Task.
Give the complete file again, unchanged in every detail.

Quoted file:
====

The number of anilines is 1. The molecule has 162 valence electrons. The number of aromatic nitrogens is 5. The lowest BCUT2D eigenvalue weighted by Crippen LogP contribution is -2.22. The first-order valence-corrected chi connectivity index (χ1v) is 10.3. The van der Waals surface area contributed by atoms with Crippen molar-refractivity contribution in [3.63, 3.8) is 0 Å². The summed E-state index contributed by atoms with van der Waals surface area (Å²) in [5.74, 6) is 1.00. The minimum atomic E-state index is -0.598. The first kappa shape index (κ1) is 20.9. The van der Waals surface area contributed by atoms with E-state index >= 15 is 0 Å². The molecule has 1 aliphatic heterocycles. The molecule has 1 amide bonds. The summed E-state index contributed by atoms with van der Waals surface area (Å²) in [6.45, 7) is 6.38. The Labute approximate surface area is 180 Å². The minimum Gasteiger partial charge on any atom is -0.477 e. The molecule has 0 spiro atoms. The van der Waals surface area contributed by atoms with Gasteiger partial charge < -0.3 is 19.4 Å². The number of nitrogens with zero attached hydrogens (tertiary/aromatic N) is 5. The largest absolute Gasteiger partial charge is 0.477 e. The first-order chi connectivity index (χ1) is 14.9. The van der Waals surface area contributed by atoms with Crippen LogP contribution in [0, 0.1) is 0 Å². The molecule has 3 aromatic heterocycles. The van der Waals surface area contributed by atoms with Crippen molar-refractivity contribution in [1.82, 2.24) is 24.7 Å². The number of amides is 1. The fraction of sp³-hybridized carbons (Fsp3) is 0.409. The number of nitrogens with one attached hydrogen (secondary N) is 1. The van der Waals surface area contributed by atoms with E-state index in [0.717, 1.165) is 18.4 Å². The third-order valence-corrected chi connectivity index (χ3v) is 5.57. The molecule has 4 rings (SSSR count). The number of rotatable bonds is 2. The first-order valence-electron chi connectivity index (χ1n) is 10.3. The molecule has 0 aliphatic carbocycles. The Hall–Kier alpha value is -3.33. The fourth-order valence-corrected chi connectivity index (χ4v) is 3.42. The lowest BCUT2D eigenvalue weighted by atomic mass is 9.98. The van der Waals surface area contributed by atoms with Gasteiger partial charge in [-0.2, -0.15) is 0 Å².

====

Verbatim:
The number of anilines is 1. The molecule has 162 valence electrons. The number of aromatic nitrogens is 5. The lowest BCUT2D eigenvalue weighted by Crippen LogP contribution is -2.22. The first-order valence-corrected chi connectivity index (χ1v) is 10.3. The van der Waals surface area contributed by atoms with Crippen molar-refractivity contribution in [3.63, 3.8) is 0 Å². The summed E-state index contributed by atoms with van der Waals surface area (Å²) in [5.74, 6) is 1.00. The minimum atomic E-state index is -0.598. The first kappa shape index (κ1) is 20.9. The van der Waals surface area contributed by atoms with E-state index >= 15 is 0 Å². The molecule has 1 aliphatic heterocycles. The molecule has 1 amide bonds. The summed E-state index contributed by atoms with van der Waals surface area (Å²) in [6.45, 7) is 6.38. The Labute approximate surface area is 180 Å². The minimum Gasteiger partial charge on any atom is -0.477 e. The molecule has 0 spiro atoms. The van der Waals surface area contributed by atoms with Gasteiger partial charge < -0.3 is 19.4 Å². The number of nitrogens with zero attached hydrogens (tertiary/aromatic N) is 5. The largest absolute Gasteiger partial charge is 0.477 e. The first-order chi connectivity index (χ1) is 14.9. The van der Waals surface area contributed by atoms with Crippen LogP contribution in [0, 0.1) is 0 Å². The molecule has 3 aromatic heterocycles. The van der Waals surface area contributed by atoms with Crippen molar-refractivity contribution in [1.82, 2.24) is 24.7 Å². The number of amides is 1. The fraction of sp³-hybridized carbons (Fsp3) is 0.409. The number of nitrogens with one attached hydrogen (secondary N) is 1. The van der Waals surface area contributed by atoms with E-state index in [0.717, 1.165) is 18.4 Å². The third-order valence-corrected chi connectivity index (χ3v) is 5.57. The molecule has 4 rings (SSSR count). The number of rotatable bonds is 2. The first-order valence-electron chi connectivity index (χ1n) is 10.3. The molecule has 0 aliphatic carbocycles. The Hall–Kier alpha value is -3.33. The fourth-order valence-corrected chi connectivity index (χ4v) is 3.42. The lowest BCUT2D eigenvalue weighted by atomic mass is 9.98. The van der Waals surface area contributed by atoms with Gasteiger partial charge in [-0.2, -0.15) is 0 Å².